This year, the Whores’ Bath event created for the 8th San Francisco Sex Worker Film and Arts Festival was held at a cute two and a half star (#PricelineHookers) hotel in the Marina district. Three rooms were rented and there was a large turf grass area with hammocks tied to palm trees where everyone ate delicious food catered by Ckiara Rose. When you arrived on the grass, you were directed to plates and tables of food and drink and could sign up for tarot readings, a tantra workshop, full body massages, reiki, a meditation workshop, foot massages, and express facials. When the sun went down, we all migrated into the bigger suite and continued to bond and commune; laughing, griping, unwinding, eating, drinking and creating new friends and new memories. The late, wonderful Robyn Few, founder of the national Sex Workers Outreach Project and a major contributor to Desiree Alliance conferences, firmly believed in the power of these kinds of good times. It was in hotel room kickbacks like this that she planted seeds in people to grow her revolutionary garden of sex worker organizers. “Hanging with whores is supposed to fucking feel good,”I can imagine her saying, while passing me a gigantic joint.

Dungeon or Psych Ward?: A Crazy Whore Explains It All

photo by Alex Colby
photo by Alex Colby

Being a crazy whore is kind of like being the meanest dog at the pound: out of all of the rejects, you’re the least wanted, and your very existence makes your peers look bad. I say this from experience. I used to work at a pound, and I’m definitely a bitch (HEY-O). I’m also a crazy whore—a pro-switch with disabling, medication-resistant Major Depression, to be precise.  Society has made clear to me that it would prefer if I were euthanized, and a lot of folks within the disability rights and sex workers rights communities don’t want me around either. I give credence to some of the most persistent, prejudiced assumptions people in each group encounter.  Namely, that women with mental illnesses are sexually promiscuous damaged goods, and sex workers are mentally unhealthy damaged goods. What better way to argue against those stereotypes than to deny the existence of those of us who fulfill them?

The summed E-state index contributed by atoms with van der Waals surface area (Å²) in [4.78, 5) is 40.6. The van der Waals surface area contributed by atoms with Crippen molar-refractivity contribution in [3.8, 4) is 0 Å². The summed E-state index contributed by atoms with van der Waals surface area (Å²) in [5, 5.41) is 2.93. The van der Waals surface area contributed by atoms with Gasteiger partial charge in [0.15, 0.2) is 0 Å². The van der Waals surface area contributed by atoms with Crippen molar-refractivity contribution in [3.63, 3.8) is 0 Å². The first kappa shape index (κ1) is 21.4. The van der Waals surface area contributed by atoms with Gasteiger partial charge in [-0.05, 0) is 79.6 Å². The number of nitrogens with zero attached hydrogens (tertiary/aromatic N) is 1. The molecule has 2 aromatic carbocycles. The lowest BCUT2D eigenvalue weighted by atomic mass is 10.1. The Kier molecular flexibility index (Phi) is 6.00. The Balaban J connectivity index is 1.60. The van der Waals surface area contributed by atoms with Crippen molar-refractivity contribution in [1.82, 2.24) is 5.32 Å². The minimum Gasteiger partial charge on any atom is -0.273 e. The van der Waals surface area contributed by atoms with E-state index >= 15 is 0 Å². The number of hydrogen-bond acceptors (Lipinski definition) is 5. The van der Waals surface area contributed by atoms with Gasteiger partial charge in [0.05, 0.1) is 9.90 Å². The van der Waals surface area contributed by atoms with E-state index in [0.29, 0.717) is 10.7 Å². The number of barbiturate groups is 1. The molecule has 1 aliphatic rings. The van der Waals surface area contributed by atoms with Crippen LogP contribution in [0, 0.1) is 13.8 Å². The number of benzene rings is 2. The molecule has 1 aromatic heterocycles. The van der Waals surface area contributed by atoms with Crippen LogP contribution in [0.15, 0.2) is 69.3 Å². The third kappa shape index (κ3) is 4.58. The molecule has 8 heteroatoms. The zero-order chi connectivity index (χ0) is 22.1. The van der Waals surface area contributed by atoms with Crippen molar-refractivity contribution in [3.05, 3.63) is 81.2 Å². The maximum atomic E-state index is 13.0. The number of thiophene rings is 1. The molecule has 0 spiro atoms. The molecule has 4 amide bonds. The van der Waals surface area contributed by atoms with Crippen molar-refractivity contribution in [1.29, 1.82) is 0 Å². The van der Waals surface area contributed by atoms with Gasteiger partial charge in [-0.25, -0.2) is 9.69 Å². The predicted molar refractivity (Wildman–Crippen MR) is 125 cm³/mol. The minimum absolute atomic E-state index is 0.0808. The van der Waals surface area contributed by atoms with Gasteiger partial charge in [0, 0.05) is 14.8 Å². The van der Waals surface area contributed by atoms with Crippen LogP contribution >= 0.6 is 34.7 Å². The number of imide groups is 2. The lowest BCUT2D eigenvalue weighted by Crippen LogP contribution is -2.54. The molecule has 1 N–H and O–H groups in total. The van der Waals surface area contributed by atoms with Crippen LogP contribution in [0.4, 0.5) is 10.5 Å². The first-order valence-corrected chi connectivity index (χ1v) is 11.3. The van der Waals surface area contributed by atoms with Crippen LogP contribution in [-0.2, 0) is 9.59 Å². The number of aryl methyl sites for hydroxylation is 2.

And there are a lot of us, more than most folks realize. We frequently stay closeted about one or both of these marginalizations, partly because we may lack the physical energy or emotional stamina to brazenly insert ourselves into the activist communities that dislike us. I rarely mention to other people with disabilities what I do for work, and I am equally reluctant to test the reactions of fellow sex workers by discussing my experiences as a crazy ho. Just the idea of walking into a sex worker empowerment meeting and telling everyone that I’m doing this job because I’m too nuts to work full time and I kind of hate it, makes me feel exhausted.

Exhaustion is also why a lot of disabled sex workers don’t work independently. Houses, agencies, clubs, and brothels take on more of the workload associated with sex work, such as finding clients and providing space and security. But houses, agencies, clubs, and brothels are also (usually) more concerned with profit than with their employees’ well being, so you’re likely to find that more agency girls hate their jobs. People who hate their jobs don’t often organize around that identity, which is another reason disabled sex workers lurk in the shadows.

It can get pretty dark hiding out in here. That’s why I like to liven the mood sometimes with some equally dark humor.

Ask Ms. Harm Reduction: Getting High With Clients

If your session looks like this, Ms. Harm Reduction urges you to read this month's column. (Image by Flickr user Doki hawk)
If your session looks like this, Ms. Harm Reduction urges you to read this month’s column. (Image by Flickr user Doki hawk)

Dear Ms. Harm Reduction,
I’ve been escorting and doing pro domme work for a year and a half. Sometimes I do a gram of coke with regulars, or even do drugs with new clients on occasion. I’d like to be smart about this, but I feel like I can’t ask the the sex workers I know for advice because none of them would ever take that risk in the first place. Do you have any tips on how to stay safe while partying with clients?
Wilder Than (my) Friends